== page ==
A role of the retaining ligament on facelift (figure 06 – 09)
The purpose of the facelift procedure is to pull up the sagging skin and subcutaneous fat, convert a facial contour with bulges and grooves into a smooth one.
The aging sign of the face is more prominent in the central portion of the face than in the lateral part.
The facelift is a procedure which excises the skin in front of the ear; thereby the surgery can stretch the facial skin in the lateral part with tension.
The traction of facelift is less efficient in the central part of the face.
The use of SMAS allows the traction of more anterior tissue than the preauricular region.
However, the SMAS is strongly anchored to the underlying tissue by the retaining ligaments, which restrain the traction power at the lateral margin of the SMAS.
The elevation of the SMAS can not mobilize the sagging skin in the medial face without release of the restraining effect of the retaining ligaments.
Facelift procedure with release and suspension of the retaining ligaments and SMAS (figure 10-19)
The incision is placed along the temporal hair line, in the preauricular are along the anterior margin of the helix, posterior margin of the tragus (.retrotragus incision) and ear lobe, in the retroauricular groove and along the posterior hairline.
The subcutaneous dissection is carried out until the lateral margin of the platysma and muscular portion of the SMAS are identified.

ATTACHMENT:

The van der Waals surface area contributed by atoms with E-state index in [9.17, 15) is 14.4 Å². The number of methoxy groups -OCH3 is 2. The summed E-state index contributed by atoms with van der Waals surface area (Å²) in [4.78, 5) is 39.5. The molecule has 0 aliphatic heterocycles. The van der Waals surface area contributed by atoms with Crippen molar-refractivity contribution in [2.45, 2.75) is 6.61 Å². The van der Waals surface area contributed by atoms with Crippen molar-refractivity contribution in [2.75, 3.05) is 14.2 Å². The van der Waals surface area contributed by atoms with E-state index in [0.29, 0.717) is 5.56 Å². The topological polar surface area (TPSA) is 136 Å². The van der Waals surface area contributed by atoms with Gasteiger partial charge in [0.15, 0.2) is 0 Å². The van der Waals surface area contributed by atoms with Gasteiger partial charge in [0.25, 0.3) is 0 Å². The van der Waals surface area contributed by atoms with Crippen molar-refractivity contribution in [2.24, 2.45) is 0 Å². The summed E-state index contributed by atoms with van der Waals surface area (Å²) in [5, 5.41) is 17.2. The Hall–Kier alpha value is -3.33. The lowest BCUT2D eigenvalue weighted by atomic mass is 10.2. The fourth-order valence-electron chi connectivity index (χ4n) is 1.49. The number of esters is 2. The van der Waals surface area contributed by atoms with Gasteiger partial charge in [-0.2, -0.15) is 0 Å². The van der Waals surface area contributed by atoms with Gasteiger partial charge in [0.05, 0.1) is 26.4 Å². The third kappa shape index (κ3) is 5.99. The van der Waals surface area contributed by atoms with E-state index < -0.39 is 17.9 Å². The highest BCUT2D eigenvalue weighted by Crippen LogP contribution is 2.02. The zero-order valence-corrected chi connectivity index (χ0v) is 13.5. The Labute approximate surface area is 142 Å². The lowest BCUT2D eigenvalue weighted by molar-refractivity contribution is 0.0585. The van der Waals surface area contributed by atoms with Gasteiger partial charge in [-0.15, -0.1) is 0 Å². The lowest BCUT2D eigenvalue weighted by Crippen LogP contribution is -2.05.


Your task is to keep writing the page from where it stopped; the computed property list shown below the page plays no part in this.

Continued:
After further dissecting medially above the SMAS and platysma by another 1cm, the incision is made along the lateral margin of the SMAS and platysma.
The dissection is then performed under the SMAS and platysma.
The subSMAS dissection continues until the zygomatic ligaments and masseteric ligaments are completely released.
The zygomatic ligaments are ligated in the superficial side (close to the SMAS) before it is cut.
The ligation sutures are later used to suspend the zygomatic ligament in the lifted position.
If the tightening of the lower eyelid is planed, dissection is carried out under the orbicularis oculi muscle over the zygomatic body and inferior orbital rim.
The lateral margin of the orbicularis oculi muscle is suspended to the deep temporalis fascia if planned. The vector of the lift is perpendicular to the nasolabial fold.
The most medial zygomatic ligament is suspended to the periosteum of the zygomatic body using the ligation suture. The masseteric ligaments, if they are ligated with suture before cutting, are sutured to the SMAS over the parotid near the parotid cutaneous ligaments.
The zygomatic ligaments in more lateral poision are then suspended to over the zu\ygomatic arch or tempral fascia. The lateral margin of the SMAS are pulled supero-laterally and sutured to the SMAS in front of the ear.
The lateral margin of the platysma is anchored to the mastoid fascia. At this point, the skin of the medial face is mobilized and dents or grooves may be evident on the skin surface along the attachment of the cuff of SMAS and platysma to the skin.
In the past, I used the small SMAS flap with minimal sub SMAS release limited over the parotid, lateral SMAS ectomy and lateral SMAS plication.
None of these procedure released the medial zygomatic ligaments or masseteric ligaments.
The review of the patients who underwent those procedures showed early(1 to 3 months postoperative) recurrence of the jowl deformity. (figure 20-26)
Short scar face lift(figure 34-39)
Short scar techinique is currently used. A short incision is made in the hair baring skin in the temporal region.
The incision continues in the preauricular area and corners along the ear lobe. The skin is terminated in retroauricular groove.
A short horizontal insicion is placed along the sideburn to avoid surepior displacement of the sideburn and temporal hairline.
The dissection plain and extent of the dissection is the same as the above mentioned procedure. Gather is made along the preauricular incision to deal with dog ear. The gather becomes unobvious in 3 months